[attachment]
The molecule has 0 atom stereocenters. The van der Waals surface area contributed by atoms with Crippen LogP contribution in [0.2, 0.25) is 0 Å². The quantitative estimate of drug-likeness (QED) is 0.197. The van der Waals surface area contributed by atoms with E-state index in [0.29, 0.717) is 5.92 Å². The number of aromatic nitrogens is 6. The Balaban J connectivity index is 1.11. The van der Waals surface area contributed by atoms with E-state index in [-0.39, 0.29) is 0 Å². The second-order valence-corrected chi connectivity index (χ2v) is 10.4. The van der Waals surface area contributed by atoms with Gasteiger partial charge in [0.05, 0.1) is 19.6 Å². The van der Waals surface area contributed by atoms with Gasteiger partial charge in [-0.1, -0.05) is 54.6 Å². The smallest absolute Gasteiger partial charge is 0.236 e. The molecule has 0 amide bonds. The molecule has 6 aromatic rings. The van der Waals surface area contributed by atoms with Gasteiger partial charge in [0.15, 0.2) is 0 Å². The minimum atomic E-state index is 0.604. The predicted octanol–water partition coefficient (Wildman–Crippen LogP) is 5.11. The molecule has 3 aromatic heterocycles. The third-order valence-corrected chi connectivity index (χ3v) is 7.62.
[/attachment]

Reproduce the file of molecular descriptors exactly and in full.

The molecule has 0 atom stereocenters. The van der Waals surface area contributed by atoms with Crippen LogP contribution in [0.2, 0.25) is 0 Å². The quantitative estimate of drug-likeness (QED) is 0.197. The van der Waals surface area contributed by atoms with E-state index in [0.29, 0.717) is 5.92 Å². The number of aromatic nitrogens is 6. The Balaban J connectivity index is 1.11. The van der Waals surface area contributed by atoms with E-state index in [-0.39, 0.29) is 0 Å². The second-order valence-corrected chi connectivity index (χ2v) is 10.4. The van der Waals surface area contributed by atoms with Gasteiger partial charge in [0.05, 0.1) is 19.6 Å². The van der Waals surface area contributed by atoms with Gasteiger partial charge in [-0.1, -0.05) is 54.6 Å². The smallest absolute Gasteiger partial charge is 0.236 e. The molecule has 0 amide bonds. The molecule has 6 aromatic rings. The van der Waals surface area contributed by atoms with Gasteiger partial charge in [0.15, 0.2) is 0 Å². The minimum atomic E-state index is 0.604. The predicted octanol–water partition coefficient (Wildman–Crippen LogP) is 5.11. The molecule has 3 aromatic heterocycles. The third-order valence-corrected chi connectivity index (χ3v) is 7.62.